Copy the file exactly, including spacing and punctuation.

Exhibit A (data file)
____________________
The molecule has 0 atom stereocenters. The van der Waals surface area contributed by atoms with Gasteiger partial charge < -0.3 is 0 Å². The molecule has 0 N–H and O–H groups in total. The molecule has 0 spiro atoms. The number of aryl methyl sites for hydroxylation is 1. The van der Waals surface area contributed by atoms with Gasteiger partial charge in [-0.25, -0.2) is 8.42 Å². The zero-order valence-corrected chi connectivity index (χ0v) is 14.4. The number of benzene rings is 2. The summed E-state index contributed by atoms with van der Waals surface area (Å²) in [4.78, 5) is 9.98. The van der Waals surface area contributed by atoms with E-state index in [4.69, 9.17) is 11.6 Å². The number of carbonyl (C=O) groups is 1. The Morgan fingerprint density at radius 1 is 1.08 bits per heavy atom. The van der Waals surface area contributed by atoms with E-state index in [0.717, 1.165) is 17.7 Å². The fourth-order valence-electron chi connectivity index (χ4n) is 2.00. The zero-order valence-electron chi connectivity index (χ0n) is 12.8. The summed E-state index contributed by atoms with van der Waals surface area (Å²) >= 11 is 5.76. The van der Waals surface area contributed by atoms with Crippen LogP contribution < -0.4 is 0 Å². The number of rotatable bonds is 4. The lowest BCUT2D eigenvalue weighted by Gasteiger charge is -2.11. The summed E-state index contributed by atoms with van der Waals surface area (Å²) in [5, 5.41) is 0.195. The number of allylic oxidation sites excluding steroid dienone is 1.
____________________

The molecule has 0 atom stereocenters. The van der Waals surface area contributed by atoms with Gasteiger partial charge < -0.3 is 0 Å². The molecule has 0 N–H and O–H groups in total. The molecule has 0 spiro atoms. The number of aryl methyl sites for hydroxylation is 1. The van der Waals surface area contributed by atoms with Gasteiger partial charge in [-0.25, -0.2) is 8.42 Å². The zero-order valence-corrected chi connectivity index (χ0v) is 14.4. The number of benzene rings is 2. The summed E-state index contributed by atoms with van der Waals surface area (Å²) in [4.78, 5) is 9.98. The van der Waals surface area contributed by atoms with E-state index in [4.69, 9.17) is 11.6 Å². The number of carbonyl (C=O) groups is 1. The Morgan fingerprint density at radius 1 is 1.08 bits per heavy atom. The van der Waals surface area contributed by atoms with E-state index in [0.717, 1.165) is 17.7 Å². The fourth-order valence-electron chi connectivity index (χ4n) is 2.00. The zero-order valence-electron chi connectivity index (χ0n) is 12.8. The summed E-state index contributed by atoms with van der Waals surface area (Å²) >= 11 is 5.76. The van der Waals surface area contributed by atoms with Crippen LogP contribution < -0.4 is 0 Å². The number of rotatable bonds is 4. The lowest BCUT2D eigenvalue weighted by Gasteiger charge is -2.11. The summed E-state index contributed by atoms with van der Waals surface area (Å²) in [5, 5.41) is 0.195. The number of allylic oxidation sites excluding steroid dienone is 1.